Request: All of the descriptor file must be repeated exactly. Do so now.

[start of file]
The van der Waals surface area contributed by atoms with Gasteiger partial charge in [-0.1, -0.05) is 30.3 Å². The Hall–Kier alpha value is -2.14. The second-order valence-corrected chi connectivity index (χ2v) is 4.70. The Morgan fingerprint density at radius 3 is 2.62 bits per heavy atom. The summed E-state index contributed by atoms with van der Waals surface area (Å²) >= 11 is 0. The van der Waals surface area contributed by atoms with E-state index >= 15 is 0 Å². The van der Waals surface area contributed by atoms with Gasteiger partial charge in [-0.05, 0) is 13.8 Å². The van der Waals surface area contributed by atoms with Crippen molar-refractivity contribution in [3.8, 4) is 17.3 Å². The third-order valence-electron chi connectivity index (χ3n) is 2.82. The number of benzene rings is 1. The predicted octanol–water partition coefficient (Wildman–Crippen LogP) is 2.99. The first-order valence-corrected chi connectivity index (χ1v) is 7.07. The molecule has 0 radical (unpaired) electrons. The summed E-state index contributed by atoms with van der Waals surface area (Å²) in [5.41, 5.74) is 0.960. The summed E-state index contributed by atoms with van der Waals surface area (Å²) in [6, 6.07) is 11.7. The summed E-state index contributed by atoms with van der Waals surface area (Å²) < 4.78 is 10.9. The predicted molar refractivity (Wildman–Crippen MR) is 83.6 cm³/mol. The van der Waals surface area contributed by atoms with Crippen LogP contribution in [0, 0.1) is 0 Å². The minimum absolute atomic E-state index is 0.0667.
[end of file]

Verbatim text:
The van der Waals surface area contributed by atoms with Gasteiger partial charge in [-0.1, -0.05) is 30.3 Å². The Hall–Kier alpha value is -2.14. The second-order valence-corrected chi connectivity index (χ2v) is 4.70. The Morgan fingerprint density at radius 3 is 2.62 bits per heavy atom. The summed E-state index contributed by atoms with van der Waals surface area (Å²) >= 11 is 0. The van der Waals surface area contributed by atoms with E-state index >= 15 is 0 Å². The van der Waals surface area contributed by atoms with Gasteiger partial charge in [-0.05, 0) is 13.8 Å². The van der Waals surface area contributed by atoms with Crippen molar-refractivity contribution in [3.8, 4) is 17.3 Å². The third-order valence-electron chi connectivity index (χ3n) is 2.82. The number of benzene rings is 1. The predicted octanol–water partition coefficient (Wildman–Crippen LogP) is 2.99. The first-order valence-corrected chi connectivity index (χ1v) is 7.07. The molecule has 0 radical (unpaired) electrons. The summed E-state index contributed by atoms with van der Waals surface area (Å²) in [5.41, 5.74) is 0.960. The summed E-state index contributed by atoms with van der Waals surface area (Å²) in [6, 6.07) is 11.7. The summed E-state index contributed by atoms with van der Waals surface area (Å²) < 4.78 is 10.9. The predicted molar refractivity (Wildman–Crippen MR) is 83.6 cm³/mol. The van der Waals surface area contributed by atoms with Crippen LogP contribution in [0, 0.1) is 0 Å². The minimum absolute atomic E-state index is 0.0667.